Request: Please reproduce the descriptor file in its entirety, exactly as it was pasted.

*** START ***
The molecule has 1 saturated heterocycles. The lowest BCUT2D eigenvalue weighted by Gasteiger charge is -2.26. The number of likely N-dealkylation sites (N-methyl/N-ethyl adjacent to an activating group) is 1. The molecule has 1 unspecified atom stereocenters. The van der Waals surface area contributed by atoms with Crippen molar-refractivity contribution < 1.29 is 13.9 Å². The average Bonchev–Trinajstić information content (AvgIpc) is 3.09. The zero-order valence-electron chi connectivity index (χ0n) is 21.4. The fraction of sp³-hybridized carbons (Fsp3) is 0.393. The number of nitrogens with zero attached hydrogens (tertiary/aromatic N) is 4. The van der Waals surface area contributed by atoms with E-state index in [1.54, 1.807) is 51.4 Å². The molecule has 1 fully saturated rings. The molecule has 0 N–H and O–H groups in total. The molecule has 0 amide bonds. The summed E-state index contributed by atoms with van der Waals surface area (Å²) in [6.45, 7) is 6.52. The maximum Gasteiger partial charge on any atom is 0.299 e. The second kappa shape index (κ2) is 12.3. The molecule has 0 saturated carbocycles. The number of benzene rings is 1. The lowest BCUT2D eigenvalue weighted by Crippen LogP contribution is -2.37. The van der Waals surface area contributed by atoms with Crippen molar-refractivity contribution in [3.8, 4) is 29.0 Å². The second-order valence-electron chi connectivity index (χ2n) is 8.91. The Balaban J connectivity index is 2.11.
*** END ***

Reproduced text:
The molecule has 1 saturated heterocycles. The lowest BCUT2D eigenvalue weighted by Gasteiger charge is -2.26. The number of likely N-dealkylation sites (N-methyl/N-ethyl adjacent to an activating group) is 1. The molecule has 1 unspecified atom stereocenters. The van der Waals surface area contributed by atoms with Crippen molar-refractivity contribution < 1.29 is 13.9 Å². The average Bonchev–Trinajstić information content (AvgIpc) is 3.09. The zero-order valence-electron chi connectivity index (χ0n) is 21.4. The fraction of sp³-hybridized carbons (Fsp3) is 0.393. The number of nitrogens with zero attached hydrogens (tertiary/aromatic N) is 4. The van der Waals surface area contributed by atoms with E-state index in [1.54, 1.807) is 51.4 Å². The molecule has 1 fully saturated rings. The molecule has 0 N–H and O–H groups in total. The molecule has 0 amide bonds. The summed E-state index contributed by atoms with van der Waals surface area (Å²) in [6.45, 7) is 6.52. The maximum Gasteiger partial charge on any atom is 0.299 e. The second kappa shape index (κ2) is 12.3. The molecule has 0 saturated carbocycles. The number of benzene rings is 1. The lowest BCUT2D eigenvalue weighted by Crippen LogP contribution is -2.37. The van der Waals surface area contributed by atoms with Crippen molar-refractivity contribution in [3.8, 4) is 29.0 Å². The second-order valence-electron chi connectivity index (χ2n) is 8.91. The Balaban J connectivity index is 2.11.